The mayor’s legal consultants said all the company staffers will be offered alternative jobs in the newspaper Miassky Rabochiy. However, it seems doubtful that cameramen, film editors, accountants, managers and other staff workers not directly involved in journalism will be able to stay there for long. Besides, it is unclear what the newspaper managers think about that all and whether they are well-to-do enough to afford employing so many new workers…
By Dmitry Florin,
Several thousand police servicemen and Interior Ministry troops had been amassed in and around Moscow’s Manezhnaya Square by the time a nationalist rally was to be attempted there late on February 11.
Several underground crossings were shut down, with only narrow corridors left for people to pass after selective searches and document checks. Youth groups attempting to break through into the square were detained and taken by buses to the nearest police stations. Besides, police repeatedly checked the documents of journalists waiting to cover the event.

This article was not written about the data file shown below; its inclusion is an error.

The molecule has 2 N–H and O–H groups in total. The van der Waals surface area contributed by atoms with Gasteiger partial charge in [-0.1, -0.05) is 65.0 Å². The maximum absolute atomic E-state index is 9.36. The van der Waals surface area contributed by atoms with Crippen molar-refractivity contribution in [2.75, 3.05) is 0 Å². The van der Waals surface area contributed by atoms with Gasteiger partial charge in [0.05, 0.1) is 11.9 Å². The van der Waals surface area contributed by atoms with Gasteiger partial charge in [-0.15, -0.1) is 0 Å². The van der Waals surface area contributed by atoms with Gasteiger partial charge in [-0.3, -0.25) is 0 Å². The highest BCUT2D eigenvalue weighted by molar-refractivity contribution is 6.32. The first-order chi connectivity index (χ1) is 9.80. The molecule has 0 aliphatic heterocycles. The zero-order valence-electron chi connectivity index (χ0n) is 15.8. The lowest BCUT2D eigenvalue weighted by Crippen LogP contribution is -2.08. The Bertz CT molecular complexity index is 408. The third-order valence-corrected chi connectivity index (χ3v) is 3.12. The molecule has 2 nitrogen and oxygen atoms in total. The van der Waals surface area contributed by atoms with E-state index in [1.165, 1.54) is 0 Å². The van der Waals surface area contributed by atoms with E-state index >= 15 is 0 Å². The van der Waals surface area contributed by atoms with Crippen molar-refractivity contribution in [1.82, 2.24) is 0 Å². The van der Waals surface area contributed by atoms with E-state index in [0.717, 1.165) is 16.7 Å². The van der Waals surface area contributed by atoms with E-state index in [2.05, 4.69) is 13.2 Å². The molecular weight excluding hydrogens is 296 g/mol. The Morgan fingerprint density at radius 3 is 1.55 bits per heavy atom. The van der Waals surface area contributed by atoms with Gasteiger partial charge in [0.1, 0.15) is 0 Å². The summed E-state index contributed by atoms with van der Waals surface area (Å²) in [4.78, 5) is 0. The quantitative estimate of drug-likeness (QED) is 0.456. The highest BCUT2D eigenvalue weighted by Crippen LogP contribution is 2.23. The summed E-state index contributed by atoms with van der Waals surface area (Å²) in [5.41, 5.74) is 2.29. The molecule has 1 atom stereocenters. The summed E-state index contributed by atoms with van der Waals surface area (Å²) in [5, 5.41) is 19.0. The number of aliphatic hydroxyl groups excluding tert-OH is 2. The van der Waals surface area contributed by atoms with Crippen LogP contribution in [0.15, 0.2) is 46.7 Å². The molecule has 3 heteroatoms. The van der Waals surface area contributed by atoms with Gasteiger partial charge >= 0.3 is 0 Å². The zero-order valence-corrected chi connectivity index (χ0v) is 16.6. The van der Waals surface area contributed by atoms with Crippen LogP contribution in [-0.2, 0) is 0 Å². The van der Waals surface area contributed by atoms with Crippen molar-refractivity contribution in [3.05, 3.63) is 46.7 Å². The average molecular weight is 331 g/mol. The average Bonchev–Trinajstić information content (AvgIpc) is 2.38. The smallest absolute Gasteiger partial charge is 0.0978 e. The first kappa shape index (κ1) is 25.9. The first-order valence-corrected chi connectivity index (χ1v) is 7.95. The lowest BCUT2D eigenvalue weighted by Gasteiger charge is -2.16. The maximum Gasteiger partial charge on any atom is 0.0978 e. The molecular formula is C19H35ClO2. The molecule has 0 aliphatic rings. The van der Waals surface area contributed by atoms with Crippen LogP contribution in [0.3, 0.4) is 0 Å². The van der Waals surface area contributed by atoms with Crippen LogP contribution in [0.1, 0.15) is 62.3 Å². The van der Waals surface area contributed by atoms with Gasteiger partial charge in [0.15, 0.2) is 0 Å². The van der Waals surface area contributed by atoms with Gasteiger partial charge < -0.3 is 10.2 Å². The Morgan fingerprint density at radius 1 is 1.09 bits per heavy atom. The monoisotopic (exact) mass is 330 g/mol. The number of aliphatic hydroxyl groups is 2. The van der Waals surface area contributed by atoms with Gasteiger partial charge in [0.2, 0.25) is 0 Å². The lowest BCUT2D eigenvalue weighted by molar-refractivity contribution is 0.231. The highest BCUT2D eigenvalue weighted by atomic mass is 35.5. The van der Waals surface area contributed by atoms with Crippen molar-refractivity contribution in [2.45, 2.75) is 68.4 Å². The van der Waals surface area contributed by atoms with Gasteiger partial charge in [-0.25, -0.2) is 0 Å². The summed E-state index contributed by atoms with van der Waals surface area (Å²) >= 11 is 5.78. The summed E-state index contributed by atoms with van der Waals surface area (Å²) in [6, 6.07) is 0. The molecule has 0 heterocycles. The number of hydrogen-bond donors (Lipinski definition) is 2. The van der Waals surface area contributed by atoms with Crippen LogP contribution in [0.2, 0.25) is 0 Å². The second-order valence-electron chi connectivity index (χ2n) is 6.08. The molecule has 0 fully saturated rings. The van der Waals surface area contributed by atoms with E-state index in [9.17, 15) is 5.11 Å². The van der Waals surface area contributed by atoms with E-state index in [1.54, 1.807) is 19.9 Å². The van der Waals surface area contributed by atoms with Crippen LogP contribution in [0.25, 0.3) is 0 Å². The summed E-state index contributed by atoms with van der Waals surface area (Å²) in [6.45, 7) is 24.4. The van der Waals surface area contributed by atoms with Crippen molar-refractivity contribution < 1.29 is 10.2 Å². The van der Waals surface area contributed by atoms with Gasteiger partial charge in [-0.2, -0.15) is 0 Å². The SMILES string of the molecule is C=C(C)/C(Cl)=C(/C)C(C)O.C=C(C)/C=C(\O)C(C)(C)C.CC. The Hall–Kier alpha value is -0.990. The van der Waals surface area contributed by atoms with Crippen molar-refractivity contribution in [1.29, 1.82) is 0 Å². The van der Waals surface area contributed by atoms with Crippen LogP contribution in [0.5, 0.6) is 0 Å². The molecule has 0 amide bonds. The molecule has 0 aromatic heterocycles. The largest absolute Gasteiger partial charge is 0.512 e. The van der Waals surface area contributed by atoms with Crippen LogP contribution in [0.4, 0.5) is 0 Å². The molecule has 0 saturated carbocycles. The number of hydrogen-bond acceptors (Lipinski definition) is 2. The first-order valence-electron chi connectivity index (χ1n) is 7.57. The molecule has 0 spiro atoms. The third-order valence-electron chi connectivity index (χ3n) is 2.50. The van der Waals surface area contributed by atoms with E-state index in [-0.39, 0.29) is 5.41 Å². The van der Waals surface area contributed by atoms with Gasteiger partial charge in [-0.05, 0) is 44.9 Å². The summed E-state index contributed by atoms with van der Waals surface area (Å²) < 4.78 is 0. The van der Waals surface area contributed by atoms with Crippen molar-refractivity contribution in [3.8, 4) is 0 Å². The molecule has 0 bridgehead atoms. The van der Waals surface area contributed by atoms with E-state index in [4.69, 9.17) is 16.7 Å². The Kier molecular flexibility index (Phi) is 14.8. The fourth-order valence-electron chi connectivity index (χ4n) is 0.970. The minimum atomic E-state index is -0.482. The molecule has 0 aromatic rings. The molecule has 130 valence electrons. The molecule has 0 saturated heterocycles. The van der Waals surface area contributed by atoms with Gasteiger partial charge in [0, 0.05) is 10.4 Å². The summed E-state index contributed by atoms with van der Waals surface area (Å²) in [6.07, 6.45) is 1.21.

As several more young people were being pushed into a police bus, reporters switched on their video cameras. The police command instantly reacted by ordering that they be “taken away”. OMON [police task force] servicemen rushed towards the journalists to press them out of the square. Questions about why the reporters were not being allowed to do their work were left by the police officers unanswered.
The GDF correspondent was twice stopped by the police for a document check-up – for the first time quietly, without any excesses. The second inspection of documents proved less pleasant: a police colonel followed by police agents in both uniform and plain clothes suddenly rushed at the correspondent from behind, seized him by the arms and dragged him towards reserve police lines.